Jacob Christensen

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Campaign Trends

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Gallup and Berlingske Tidende rushed to publish their last opinion poll before the election. Before commenting this, I would note that opinion polls actually vary quite a bit – and you will also note some big jumps from 12 to 13 November here – so some polls have the Unity List safely in parliament while Gallup has the list well below 2% of the vote. Other polls also show that NA still hold the balance after the election while Gallup for all practical purposes condemns the new party to parliamentary irrelevance.

But here goes. First the groups of parties, I usually work with: The “Far Left” (Unity List + Socialists), the “Left” (Social Democrats), the “Centre” (Social Liberals, Christian Democrats and New Alliance), the “Right (Liberals and Conservatives) and the “Far Right” (Danish People’s Party):

Gallup polls for groups of parties

The main tendency is that the Centre peaked early in the campaign but has been in serious decline ever since. It is a little hard to see on the figure, but the Right has been the main winner. Short interpretation: The government has managed to pull back the protest vote going to New Alliance.

Then the individual parties:

Gallup polls for individual parties

(Don’t ask me why the dates disappeared. You should never argue with a spreadsheet)

This is a little intriguing. Note that the Conservatives seem to claw back a lot of lost support but then collapses in the last observation. Liberals and Danish People’s Party look like last-minute winners.

New Alliance had a good first week in the campaign but then started a dramatic slide. The Social Liberals also peaked in the first week before starting their slide. The decline of the Social Liberals is a little less dramatic, but if Gallup is anything to go by, the party might want to evaluate its performance during the campaign.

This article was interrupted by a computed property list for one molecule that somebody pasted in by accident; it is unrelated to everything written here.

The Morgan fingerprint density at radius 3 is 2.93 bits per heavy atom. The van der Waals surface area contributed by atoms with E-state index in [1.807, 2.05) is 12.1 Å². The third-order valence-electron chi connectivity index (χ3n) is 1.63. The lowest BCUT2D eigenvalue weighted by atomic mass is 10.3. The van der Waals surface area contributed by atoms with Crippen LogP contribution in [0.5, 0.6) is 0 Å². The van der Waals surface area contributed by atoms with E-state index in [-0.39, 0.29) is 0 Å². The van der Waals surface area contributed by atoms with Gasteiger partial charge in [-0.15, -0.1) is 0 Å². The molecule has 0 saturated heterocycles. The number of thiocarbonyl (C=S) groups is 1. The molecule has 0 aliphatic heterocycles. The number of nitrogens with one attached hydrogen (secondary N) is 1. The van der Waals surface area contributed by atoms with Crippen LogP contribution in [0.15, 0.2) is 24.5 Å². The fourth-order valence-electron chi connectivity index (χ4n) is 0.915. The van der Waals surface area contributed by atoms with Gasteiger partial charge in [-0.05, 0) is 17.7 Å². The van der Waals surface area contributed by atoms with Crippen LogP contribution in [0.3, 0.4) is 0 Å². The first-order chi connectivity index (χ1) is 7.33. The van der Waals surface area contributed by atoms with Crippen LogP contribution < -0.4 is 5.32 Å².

The Socialist Party reached its peak during the last week of the campaign and may be on a slight decline in support. The Unity List is hovering around the 2% limit during the campaign – but I’ll make a reservation here: As noted in an earlier post, the immigrant vote may be a joker in the election.

And finally, in case you want to laugh at me, be stunned by my prescience or whatever. On 30 October, I made this prediction in a mail to a friend:

  • Socialists – strong gains, partly taken from the Social Democrats, partly in the form of voters returning after voting for the Social Liberals in 2005
  • New Alliance – enters parliament with somewhere around 10 seats and holds the balance
  • Danish People’ Party – roughly the same result as in 2005
  • Social Liberal Party – loses and get around 10 seats (see under Socialists)
  • Liberal Party – loses some seats, voters go to NA and SocDem
  • Social Democrats – lose some seats due to SP’s win
  • Conservative Party – minor losses
  • Unity List – enters parliament
  • Overall result: LP-CP-DPP-NA majority. Anders Fogh Rasmussen continues as Prime Minister

Written by Jacob Christensen

November 13th, 2007 at 1:38 am

Posted in Politics

Tagged with ,

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